Fire union: Scottish services need more investment in wake of Grenfell tragedy

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Greater investment in fire safety and building standards officers is needed in Scotland in the wake of the Grenfell tragedy, a Holyrood committee has heard.

The Fire Brigades Union (FBU) said cuts to the number of fire safety officers working across the country should be addressed as a matter of urgency, with the number down by almost a quarter since 2013/14.

Meanwhile, the Royal Institution of Chartered Surveyors (RICS) in Scotland told MSPs that local authority building standards departments were suffering from a “huge lack of investment”.

The Local Government Committee has extended its inquiry into building standards to cover fire safety following the London tower block blaze in June in which at least 80 people are thought to have died.

Denise Christie of the FBU said the number of uniformed fire safety officers in Scotland has fallen by 25% since 2013/14, down from 89 to 68.

Officers were now finding it “more and more difficult” to complete fire safety tests within the time they have available, she said.

The reduction has come alongside wider job losses across the Scottish Fire and Rescue Service (SFRS) amid falling budgets, Ms Christie added.

“We’ve had year-on-year cuts to our organisation and we are finding it very, very difficult to cope,” she said.

“We were promised that the reorganisation from the eight former brigades into the one Scottish Fire and Rescue Service would not impact on the frontline, but it absolutely is impacting on the frontline.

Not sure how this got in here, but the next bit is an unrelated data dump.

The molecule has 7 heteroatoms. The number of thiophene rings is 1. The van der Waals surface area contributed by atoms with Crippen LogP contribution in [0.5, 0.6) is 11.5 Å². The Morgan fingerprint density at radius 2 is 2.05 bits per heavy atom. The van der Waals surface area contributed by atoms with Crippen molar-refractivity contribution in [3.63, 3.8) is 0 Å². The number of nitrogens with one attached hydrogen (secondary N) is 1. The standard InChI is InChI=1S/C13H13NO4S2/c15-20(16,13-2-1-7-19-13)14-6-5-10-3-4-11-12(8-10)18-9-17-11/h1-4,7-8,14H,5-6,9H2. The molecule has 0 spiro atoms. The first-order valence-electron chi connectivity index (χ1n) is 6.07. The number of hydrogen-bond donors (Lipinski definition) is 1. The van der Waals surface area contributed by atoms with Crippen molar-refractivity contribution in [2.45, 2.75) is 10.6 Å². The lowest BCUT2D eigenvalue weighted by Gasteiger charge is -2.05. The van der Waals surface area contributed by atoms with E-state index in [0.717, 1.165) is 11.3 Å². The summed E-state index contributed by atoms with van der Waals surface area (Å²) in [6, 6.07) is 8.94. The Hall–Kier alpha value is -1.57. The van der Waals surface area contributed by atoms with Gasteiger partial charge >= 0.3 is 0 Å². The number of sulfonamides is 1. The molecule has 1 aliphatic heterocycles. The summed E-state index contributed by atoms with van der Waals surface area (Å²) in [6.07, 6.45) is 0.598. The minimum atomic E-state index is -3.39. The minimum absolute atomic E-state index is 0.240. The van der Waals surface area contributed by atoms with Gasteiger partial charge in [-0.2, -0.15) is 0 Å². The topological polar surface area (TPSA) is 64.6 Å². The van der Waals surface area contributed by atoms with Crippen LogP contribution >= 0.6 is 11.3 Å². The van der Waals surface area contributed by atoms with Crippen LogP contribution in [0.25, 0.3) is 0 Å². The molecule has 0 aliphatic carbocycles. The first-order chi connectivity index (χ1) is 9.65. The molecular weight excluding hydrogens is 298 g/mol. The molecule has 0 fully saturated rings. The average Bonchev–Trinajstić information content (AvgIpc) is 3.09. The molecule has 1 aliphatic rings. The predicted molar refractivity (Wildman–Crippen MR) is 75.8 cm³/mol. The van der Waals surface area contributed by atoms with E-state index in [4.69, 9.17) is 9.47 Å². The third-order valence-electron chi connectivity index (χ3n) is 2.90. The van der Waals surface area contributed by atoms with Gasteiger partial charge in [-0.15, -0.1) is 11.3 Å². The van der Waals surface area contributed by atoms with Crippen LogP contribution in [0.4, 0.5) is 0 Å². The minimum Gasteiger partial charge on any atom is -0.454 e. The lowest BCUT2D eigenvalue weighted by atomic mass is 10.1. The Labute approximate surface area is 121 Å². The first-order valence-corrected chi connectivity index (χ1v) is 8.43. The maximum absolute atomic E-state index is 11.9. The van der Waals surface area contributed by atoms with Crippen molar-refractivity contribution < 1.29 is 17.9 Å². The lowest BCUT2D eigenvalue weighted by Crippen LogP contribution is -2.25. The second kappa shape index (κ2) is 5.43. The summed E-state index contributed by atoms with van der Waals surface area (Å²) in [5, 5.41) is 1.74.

“And now we are seeing cuts to our fire safety inspection officers right across the country, and we’re hearing from our members that they are finding it very difficult to complete fire safety inspections in the amount of time they have got to do it.

“It’s really disappointing and it’s really concerning to hear.”

Asked if increased investment in fire safety officers was needed as a matter of urgency, Ms Christie said: “Absolutely, especially on the back of the Grenfell tower fire.

“The fire service isn’t just about responding to incidents, it’s about protection and preventing incidents as well.”

Kenny McKenzie of RICS said more investment was needed “across the board”, adding that recruiting staff to building standards enforcement roles had become “very, very difficult”.

“There is a huge lack of investment in local authority building standards,” he said.

He also called for “more teeth” for building standards officers to encourage people to adhere to regulations.

“One of the best things any government could do would be to give building control… the building standards verification process some enforcement teeth, we have no enforcement teeth at all,” Mr McKenzie said.

“It is very poor at the moment.”

The committee also heard from the witnesses on a range of other measures to improve safety including the introduction of stricter rules for public landlords, the retro-fitting of sprinkler systems in older tower blocks, greater awareness on fire prevention measures such as retaining fire doors within properties, and proposals for a one-off programme of “intrusive inspections” of high-rise flats to expose safety issues.